As we reach the end of the year, we’ve reached that time where everyone lists their favorite albums, or artists, from the past year. Many lists will be might with criticism for not mentioning whatever artist it is that said critic believes deserves some shine and I believe that these people have a right to that opinion.
This year, I’m choosing to write about the album that I already know won’t get the love it deserves on these lists as it already hasn’t gotten the love it so rightfully deserves all year. That album is Topaz Jones’ Don’t Go Tellin’ Your Momma, a reflective, funk embroidered work that touches on self-discovery, identity, and upbringing.
Jones, a New Jersey native, took five years after his debut, Arcade, to dig deep in his roots in Montclair, New Jersey to draft an audiovisual project that would become the album and accompanying short film of the same name. The short film, directed by Jones and creative team rubberband., reimagines the black ABCs, an educational program started in the 1970s by Chicago teachers and the Society for Visual Education to educate Black youth through illustrated flash cards.
Jones and crew update them, with letters like “C” being for code-switching. It’s used as a framing device to tell stories of growing up and for musings on black identity and education. This is all tied together by beautiful depictions of black culture. The film won the Short Film Jury Award at this year’s Sundance Festival.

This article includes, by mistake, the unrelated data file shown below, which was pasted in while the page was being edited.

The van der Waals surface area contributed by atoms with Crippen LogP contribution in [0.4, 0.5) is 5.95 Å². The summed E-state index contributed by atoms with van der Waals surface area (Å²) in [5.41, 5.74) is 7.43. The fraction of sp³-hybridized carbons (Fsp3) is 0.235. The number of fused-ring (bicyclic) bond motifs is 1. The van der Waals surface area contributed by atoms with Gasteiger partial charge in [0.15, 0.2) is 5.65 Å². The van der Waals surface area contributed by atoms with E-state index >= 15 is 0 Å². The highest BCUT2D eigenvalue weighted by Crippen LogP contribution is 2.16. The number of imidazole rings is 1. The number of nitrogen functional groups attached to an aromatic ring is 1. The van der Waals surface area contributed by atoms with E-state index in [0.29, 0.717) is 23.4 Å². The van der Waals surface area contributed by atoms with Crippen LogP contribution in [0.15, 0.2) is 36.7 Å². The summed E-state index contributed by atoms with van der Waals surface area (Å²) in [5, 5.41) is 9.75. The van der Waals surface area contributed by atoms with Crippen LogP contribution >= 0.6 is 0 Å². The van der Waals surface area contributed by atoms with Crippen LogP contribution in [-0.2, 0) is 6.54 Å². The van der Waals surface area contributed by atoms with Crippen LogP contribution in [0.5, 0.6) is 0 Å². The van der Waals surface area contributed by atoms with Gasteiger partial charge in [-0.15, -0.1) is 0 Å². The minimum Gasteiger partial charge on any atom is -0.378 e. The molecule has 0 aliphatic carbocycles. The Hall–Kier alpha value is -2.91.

I simply adore this album, the funk and grooves give for some a great, soulful, head-nodding experience. It’s Jones’s lyricism, however, that ties you in. Moments like the backend of the infectious “Black Tame” where Jones gets introspective over the ways how black men’s treatment of black women, something he sees himself being at fault of, leads to the internalization of these feelings. There’s the opening track, “Mirror” in which Jones opens with “I think I’m finally finding me / My whole life has been hide and seek,” which pretty much clues you in on how reflective this album will be.
The production which gives these at times grand, while still feeling laidback and beautiful, backgrounds for Jones to tell us stories of growing up wanting the freshest pair of sneakers, family fights, open-hearted confessions, and self-doubt. It’s such a thoughtful album that really stuck with me from when it was released in April, but no one talks about it still. If there’s one album you give a listen to before the year is up, please make it be this one; you won’t regret it.